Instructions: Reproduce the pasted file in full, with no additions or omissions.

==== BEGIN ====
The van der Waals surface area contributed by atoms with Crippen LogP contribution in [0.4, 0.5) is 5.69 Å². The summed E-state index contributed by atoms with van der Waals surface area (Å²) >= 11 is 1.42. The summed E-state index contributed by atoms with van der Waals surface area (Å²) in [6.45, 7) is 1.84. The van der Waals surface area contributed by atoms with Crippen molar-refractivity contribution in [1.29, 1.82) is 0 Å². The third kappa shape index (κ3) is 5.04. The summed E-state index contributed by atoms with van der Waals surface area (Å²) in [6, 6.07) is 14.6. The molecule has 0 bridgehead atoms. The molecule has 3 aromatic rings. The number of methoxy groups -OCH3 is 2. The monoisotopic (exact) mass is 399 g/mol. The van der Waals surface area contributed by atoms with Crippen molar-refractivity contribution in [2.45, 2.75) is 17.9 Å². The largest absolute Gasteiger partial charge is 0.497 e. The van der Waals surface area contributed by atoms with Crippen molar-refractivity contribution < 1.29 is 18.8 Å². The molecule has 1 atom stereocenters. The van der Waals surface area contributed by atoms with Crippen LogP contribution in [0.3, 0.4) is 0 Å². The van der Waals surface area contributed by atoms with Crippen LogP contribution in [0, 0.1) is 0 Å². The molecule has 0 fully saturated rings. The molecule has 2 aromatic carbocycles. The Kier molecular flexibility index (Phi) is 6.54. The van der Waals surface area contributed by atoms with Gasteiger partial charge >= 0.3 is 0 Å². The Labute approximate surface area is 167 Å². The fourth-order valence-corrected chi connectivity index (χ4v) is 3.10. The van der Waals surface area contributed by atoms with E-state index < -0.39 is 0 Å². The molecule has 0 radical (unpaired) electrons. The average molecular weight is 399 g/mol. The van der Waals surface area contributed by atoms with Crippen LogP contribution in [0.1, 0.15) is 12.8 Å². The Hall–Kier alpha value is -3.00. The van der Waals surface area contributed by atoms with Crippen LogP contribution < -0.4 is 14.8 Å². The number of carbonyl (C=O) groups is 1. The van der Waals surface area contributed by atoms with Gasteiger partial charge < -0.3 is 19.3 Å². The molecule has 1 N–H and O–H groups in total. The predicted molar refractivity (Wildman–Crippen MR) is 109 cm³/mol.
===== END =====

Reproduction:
The van der Waals surface area contributed by atoms with Crippen LogP contribution in [0.4, 0.5) is 5.69 Å². The summed E-state index contributed by atoms with van der Waals surface area (Å²) >= 11 is 1.42. The summed E-state index contributed by atoms with van der Waals surface area (Å²) in [6.45, 7) is 1.84. The van der Waals surface area contributed by atoms with Crippen molar-refractivity contribution in [1.29, 1.82) is 0 Å². The third kappa shape index (κ3) is 5.04. The summed E-state index contributed by atoms with van der Waals surface area (Å²) in [6, 6.07) is 14.6. The molecule has 0 bridgehead atoms. The molecule has 3 aromatic rings. The number of methoxy groups -OCH3 is 2. The monoisotopic (exact) mass is 399 g/mol. The van der Waals surface area contributed by atoms with Crippen molar-refractivity contribution in [2.45, 2.75) is 17.9 Å². The largest absolute Gasteiger partial charge is 0.497 e. The van der Waals surface area contributed by atoms with Crippen molar-refractivity contribution < 1.29 is 18.8 Å². The molecule has 1 atom stereocenters. The van der Waals surface area contributed by atoms with Crippen LogP contribution in [0.3, 0.4) is 0 Å². The van der Waals surface area contributed by atoms with Crippen LogP contribution in [0, 0.1) is 0 Å². The molecule has 0 fully saturated rings. The molecule has 2 aromatic carbocycles. The Kier molecular flexibility index (Phi) is 6.54. The van der Waals surface area contributed by atoms with Gasteiger partial charge >= 0.3 is 0 Å². The Labute approximate surface area is 167 Å². The fourth-order valence-corrected chi connectivity index (χ4v) is 3.10. The van der Waals surface area contributed by atoms with E-state index < -0.39 is 0 Å². The molecule has 0 radical (unpaired) electrons. The average molecular weight is 399 g/mol. The van der Waals surface area contributed by atoms with Crippen LogP contribution in [0.1, 0.15) is 12.8 Å². The Hall–Kier alpha value is -3.00. The van der Waals surface area contributed by atoms with Crippen LogP contribution < -0.4 is 14.8 Å². The number of carbonyl (C=O) groups is 1. The van der Waals surface area contributed by atoms with Gasteiger partial charge < -0.3 is 19.3 Å². The molecule has 1 N–H and O–H groups in total. The predicted molar refractivity (Wildman–Crippen MR) is 109 cm³/mol.